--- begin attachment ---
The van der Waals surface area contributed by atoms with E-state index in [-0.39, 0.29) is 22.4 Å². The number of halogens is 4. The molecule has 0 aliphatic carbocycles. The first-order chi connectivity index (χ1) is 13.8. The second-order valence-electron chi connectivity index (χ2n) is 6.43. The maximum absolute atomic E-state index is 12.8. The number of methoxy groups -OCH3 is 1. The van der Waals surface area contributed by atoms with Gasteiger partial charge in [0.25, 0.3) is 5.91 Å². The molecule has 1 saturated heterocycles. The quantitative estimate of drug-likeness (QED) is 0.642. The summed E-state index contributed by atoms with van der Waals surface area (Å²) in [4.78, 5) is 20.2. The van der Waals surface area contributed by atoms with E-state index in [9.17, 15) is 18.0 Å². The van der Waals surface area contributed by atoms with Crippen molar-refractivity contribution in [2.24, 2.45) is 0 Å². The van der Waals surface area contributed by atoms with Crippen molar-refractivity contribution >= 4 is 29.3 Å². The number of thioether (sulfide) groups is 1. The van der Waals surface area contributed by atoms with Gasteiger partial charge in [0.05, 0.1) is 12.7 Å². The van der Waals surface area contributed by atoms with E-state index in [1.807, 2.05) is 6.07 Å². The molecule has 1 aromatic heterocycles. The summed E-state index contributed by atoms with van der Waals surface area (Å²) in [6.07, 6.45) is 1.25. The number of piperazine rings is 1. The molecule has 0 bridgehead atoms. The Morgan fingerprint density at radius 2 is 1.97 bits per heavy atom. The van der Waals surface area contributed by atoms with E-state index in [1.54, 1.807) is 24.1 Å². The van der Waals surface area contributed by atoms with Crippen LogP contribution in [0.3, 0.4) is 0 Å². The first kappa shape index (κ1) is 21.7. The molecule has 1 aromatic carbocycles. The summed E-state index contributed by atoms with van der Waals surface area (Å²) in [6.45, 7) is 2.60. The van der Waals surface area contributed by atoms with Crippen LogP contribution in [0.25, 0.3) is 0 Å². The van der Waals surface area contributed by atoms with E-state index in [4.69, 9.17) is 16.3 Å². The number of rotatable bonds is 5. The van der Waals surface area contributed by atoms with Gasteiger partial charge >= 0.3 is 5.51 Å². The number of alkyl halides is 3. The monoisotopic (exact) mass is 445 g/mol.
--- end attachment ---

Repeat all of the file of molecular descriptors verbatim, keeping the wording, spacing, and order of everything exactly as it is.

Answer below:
The van der Waals surface area contributed by atoms with E-state index in [-0.39, 0.29) is 22.4 Å². The number of halogens is 4. The molecule has 0 aliphatic carbocycles. The first-order chi connectivity index (χ1) is 13.8. The second-order valence-electron chi connectivity index (χ2n) is 6.43. The maximum absolute atomic E-state index is 12.8. The number of methoxy groups -OCH3 is 1. The van der Waals surface area contributed by atoms with Gasteiger partial charge in [0.25, 0.3) is 5.91 Å². The molecule has 1 saturated heterocycles. The quantitative estimate of drug-likeness (QED) is 0.642. The summed E-state index contributed by atoms with van der Waals surface area (Å²) in [4.78, 5) is 20.2. The van der Waals surface area contributed by atoms with E-state index in [9.17, 15) is 18.0 Å². The van der Waals surface area contributed by atoms with Crippen molar-refractivity contribution in [2.24, 2.45) is 0 Å². The van der Waals surface area contributed by atoms with Crippen molar-refractivity contribution >= 4 is 29.3 Å². The number of thioether (sulfide) groups is 1. The van der Waals surface area contributed by atoms with Gasteiger partial charge in [0.05, 0.1) is 12.7 Å². The van der Waals surface area contributed by atoms with E-state index in [1.807, 2.05) is 6.07 Å². The molecule has 1 aromatic heterocycles. The summed E-state index contributed by atoms with van der Waals surface area (Å²) in [6.07, 6.45) is 1.25. The number of piperazine rings is 1. The molecule has 0 bridgehead atoms. The Morgan fingerprint density at radius 2 is 1.97 bits per heavy atom. The van der Waals surface area contributed by atoms with E-state index in [1.54, 1.807) is 24.1 Å². The van der Waals surface area contributed by atoms with Crippen LogP contribution in [0.3, 0.4) is 0 Å². The first kappa shape index (κ1) is 21.7. The molecule has 1 aromatic carbocycles. The summed E-state index contributed by atoms with van der Waals surface area (Å²) in [6.45, 7) is 2.60. The van der Waals surface area contributed by atoms with Crippen LogP contribution in [0.25, 0.3) is 0 Å². The van der Waals surface area contributed by atoms with E-state index in [4.69, 9.17) is 16.3 Å². The number of rotatable bonds is 5. The van der Waals surface area contributed by atoms with Gasteiger partial charge >= 0.3 is 5.51 Å². The number of alkyl halides is 3. The monoisotopic (exact) mass is 445 g/mol.